Thursday, 3 November 2011

The tricky subject of politicians pay.

Any politician or commentator looking for a nice safe position to take won’t ever go far wrong attacking the pay & perks afforded to elected representatives. More so than any other public sector employees, politicians salaries, expenses and any freebies they may get are scrutinised and, for the most part, condemned as excessive, unwarranted & distasteful in the current climate (though I’d argue if it’s distasteful, the financial climate is irrelevant). Often the condemnation ticks all those boxes and people can really go to town on the issue.

I, however, tend to take the rather unpopular view that, contrary to popular opinion, most of our politicians are underpaid and yes, I am including MPs in that statement. I don’t particularly care if MLAs, MPs or Councillors enjoy the hospitality of the MTV European Music Awards. I certainly have no issue with them claiming expenses for genuine out of pocket expenditure.

My reasoning: Expectations. I expect my representatives to be a cut above. I expect them to be leaders in their field. I expect them to serve their constituents with a dedication unmatched. Why on earth would I expect all this but not expect them to be well compensated for it? More to point; why would you?

When you set a salary for a role, you consider the role and not the individual and the role of legislator is surely one of the most important in the public sector so why would we want to devalue the role by attaching a less than commensurate salary? Of course, in reality many of our politicians are simply inadequate or incompetent and the expectations of the position are not being met.

In other type of employment this underperformance is addressed by either taking measures to bring the employee up to standard or replacing the employee. Only in the field of politics is it deemed appropriate that the people who were responsible for choosing the employee abdicate that responsibility and call for lower wages, less perks and attack the employee for earning the agreed salary. What logic is in play when people call for measures to devalue the role instead of simply finding a better candidate?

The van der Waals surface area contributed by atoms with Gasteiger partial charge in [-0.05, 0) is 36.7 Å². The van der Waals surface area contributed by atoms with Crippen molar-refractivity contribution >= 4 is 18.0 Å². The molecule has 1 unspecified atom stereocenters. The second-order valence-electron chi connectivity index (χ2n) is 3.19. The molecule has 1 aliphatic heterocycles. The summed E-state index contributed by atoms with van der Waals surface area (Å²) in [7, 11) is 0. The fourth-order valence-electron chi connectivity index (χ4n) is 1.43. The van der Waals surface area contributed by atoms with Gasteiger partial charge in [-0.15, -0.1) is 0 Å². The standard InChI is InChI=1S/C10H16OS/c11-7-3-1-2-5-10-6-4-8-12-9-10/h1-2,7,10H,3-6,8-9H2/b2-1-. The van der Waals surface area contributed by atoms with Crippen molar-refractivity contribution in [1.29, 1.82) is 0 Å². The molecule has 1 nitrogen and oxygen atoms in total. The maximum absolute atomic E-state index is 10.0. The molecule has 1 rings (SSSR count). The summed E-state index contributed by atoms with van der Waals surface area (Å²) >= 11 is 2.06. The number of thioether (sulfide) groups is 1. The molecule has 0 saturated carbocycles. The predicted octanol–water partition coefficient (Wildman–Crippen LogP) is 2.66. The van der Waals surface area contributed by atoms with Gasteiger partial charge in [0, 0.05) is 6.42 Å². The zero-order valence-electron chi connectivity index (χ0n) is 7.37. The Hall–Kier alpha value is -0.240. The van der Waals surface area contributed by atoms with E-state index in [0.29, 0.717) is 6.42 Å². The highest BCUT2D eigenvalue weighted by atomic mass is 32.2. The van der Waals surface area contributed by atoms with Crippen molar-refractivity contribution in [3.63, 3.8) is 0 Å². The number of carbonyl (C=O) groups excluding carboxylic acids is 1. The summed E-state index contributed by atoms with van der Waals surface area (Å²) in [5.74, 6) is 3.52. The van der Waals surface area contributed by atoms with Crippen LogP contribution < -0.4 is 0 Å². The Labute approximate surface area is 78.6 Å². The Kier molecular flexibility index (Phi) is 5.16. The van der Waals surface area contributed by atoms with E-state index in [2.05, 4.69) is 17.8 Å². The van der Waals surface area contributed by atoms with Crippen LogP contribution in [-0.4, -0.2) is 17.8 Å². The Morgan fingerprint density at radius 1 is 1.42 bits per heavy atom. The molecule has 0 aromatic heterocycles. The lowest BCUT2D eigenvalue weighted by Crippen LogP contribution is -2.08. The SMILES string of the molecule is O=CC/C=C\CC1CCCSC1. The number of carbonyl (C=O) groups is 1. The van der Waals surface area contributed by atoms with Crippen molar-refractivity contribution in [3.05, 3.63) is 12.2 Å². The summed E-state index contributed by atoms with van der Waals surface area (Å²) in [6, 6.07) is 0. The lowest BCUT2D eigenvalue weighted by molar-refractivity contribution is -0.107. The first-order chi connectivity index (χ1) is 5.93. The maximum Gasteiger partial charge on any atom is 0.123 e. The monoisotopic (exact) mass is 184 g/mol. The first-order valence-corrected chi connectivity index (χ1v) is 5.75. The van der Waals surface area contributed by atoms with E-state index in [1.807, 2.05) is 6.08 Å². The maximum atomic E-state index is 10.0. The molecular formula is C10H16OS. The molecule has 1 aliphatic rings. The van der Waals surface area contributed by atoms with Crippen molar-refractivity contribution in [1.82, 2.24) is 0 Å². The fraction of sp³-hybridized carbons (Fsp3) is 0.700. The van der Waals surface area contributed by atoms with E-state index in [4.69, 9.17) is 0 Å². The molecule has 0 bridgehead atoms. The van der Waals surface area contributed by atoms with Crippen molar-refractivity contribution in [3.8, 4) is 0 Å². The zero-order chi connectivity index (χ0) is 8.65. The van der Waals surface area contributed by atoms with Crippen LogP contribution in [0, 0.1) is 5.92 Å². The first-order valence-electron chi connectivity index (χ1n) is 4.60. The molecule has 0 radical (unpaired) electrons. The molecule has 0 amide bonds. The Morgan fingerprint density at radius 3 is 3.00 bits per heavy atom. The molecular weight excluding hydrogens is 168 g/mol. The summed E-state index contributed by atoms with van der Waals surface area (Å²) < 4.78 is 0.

The recent review of MLAs pay at Stormont unsurprisingly returned a verdict that our MLAs should receive a pay rise. It was unsurprising not because that’s what MLAs wanted – in fact, they had no input into the report, it was entirely independent – but because those reviewing the pay applied the correct logic: what should someone fulfilling the demands of this role receive.

Anyone who doubts that being either a full time MLA/MP or even a part time Councillor is not a demanding role needs to shadow one for a week. There is a never ending list of demands placed on these individuals who nearly all do the role through a burning desire to serve their constituents and create better conditions for us all. They do it under constant, mostly biased, & often unfair scrutiny from the media and their peers. They face more criticism in a month than most people would expect to face in a year. Are they effective? Not always, but that, frankly, has little to with their salary. Do we think that knocking their pay down will suddenly spur them into effective work methodology? 

There has been plenty of sniping over elected representatives receiving tickets to the MTV EMAs or the free Snow Patrol concert at Belfast City Hall. So what? It is elected representatives who ultimately make the decisions that bring events like this to the area, why would you not want them to enjoy their success and why would you not want other politicians others to witness first hand just how important these events are for the region?

It is perfectly understandable, especially if you are unemployed and facing real financial uncertainty, to feel aggrieved at those who enjoy reasonable salaries from the public purse. However, your recourse is to make them work for their money or replace them with someone who will, it is not to devalue the role so much that no one with the skills or desire required can afford to take it on.

No comments:

Post a Comment